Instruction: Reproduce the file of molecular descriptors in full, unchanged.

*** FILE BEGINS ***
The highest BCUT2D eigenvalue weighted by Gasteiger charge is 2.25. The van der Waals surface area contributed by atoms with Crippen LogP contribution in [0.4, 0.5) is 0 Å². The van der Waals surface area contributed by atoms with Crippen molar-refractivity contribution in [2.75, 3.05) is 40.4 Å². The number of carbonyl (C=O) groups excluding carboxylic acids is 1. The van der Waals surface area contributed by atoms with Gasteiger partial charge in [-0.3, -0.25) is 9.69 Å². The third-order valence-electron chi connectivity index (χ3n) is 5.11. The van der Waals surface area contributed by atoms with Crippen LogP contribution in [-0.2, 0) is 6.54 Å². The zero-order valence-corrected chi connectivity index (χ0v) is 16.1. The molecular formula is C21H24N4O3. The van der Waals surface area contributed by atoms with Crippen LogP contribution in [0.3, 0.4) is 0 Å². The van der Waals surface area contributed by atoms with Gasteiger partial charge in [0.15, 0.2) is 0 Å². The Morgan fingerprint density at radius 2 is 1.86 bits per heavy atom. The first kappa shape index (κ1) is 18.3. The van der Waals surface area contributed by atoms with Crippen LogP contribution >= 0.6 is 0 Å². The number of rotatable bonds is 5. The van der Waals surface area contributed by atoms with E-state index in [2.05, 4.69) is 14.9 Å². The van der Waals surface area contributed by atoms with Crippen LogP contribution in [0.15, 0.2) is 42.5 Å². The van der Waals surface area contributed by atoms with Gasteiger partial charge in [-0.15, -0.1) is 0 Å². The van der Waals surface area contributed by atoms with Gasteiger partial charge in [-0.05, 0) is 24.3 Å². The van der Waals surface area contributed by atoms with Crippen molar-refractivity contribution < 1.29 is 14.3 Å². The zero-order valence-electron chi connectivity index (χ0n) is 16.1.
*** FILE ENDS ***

The highest BCUT2D eigenvalue weighted by Gasteiger charge is 2.25. The van der Waals surface area contributed by atoms with Crippen LogP contribution in [0.4, 0.5) is 0 Å². The van der Waals surface area contributed by atoms with Crippen molar-refractivity contribution in [2.75, 3.05) is 40.4 Å². The number of carbonyl (C=O) groups excluding carboxylic acids is 1. The van der Waals surface area contributed by atoms with Gasteiger partial charge in [-0.3, -0.25) is 9.69 Å². The third-order valence-electron chi connectivity index (χ3n) is 5.11. The van der Waals surface area contributed by atoms with Crippen LogP contribution in [-0.2, 0) is 6.54 Å². The zero-order valence-corrected chi connectivity index (χ0v) is 16.1. The molecular formula is C21H24N4O3. The van der Waals surface area contributed by atoms with Crippen LogP contribution in [0.3, 0.4) is 0 Å². The van der Waals surface area contributed by atoms with Gasteiger partial charge in [0.15, 0.2) is 0 Å². The Morgan fingerprint density at radius 2 is 1.86 bits per heavy atom. The first kappa shape index (κ1) is 18.3. The van der Waals surface area contributed by atoms with Crippen LogP contribution >= 0.6 is 0 Å². The number of rotatable bonds is 5. The van der Waals surface area contributed by atoms with E-state index in [2.05, 4.69) is 14.9 Å². The van der Waals surface area contributed by atoms with Crippen LogP contribution in [0.15, 0.2) is 42.5 Å². The van der Waals surface area contributed by atoms with Gasteiger partial charge in [-0.15, -0.1) is 0 Å². The van der Waals surface area contributed by atoms with Gasteiger partial charge in [-0.05, 0) is 24.3 Å². The van der Waals surface area contributed by atoms with Crippen molar-refractivity contribution < 1.29 is 14.3 Å². The zero-order valence-electron chi connectivity index (χ0n) is 16.1.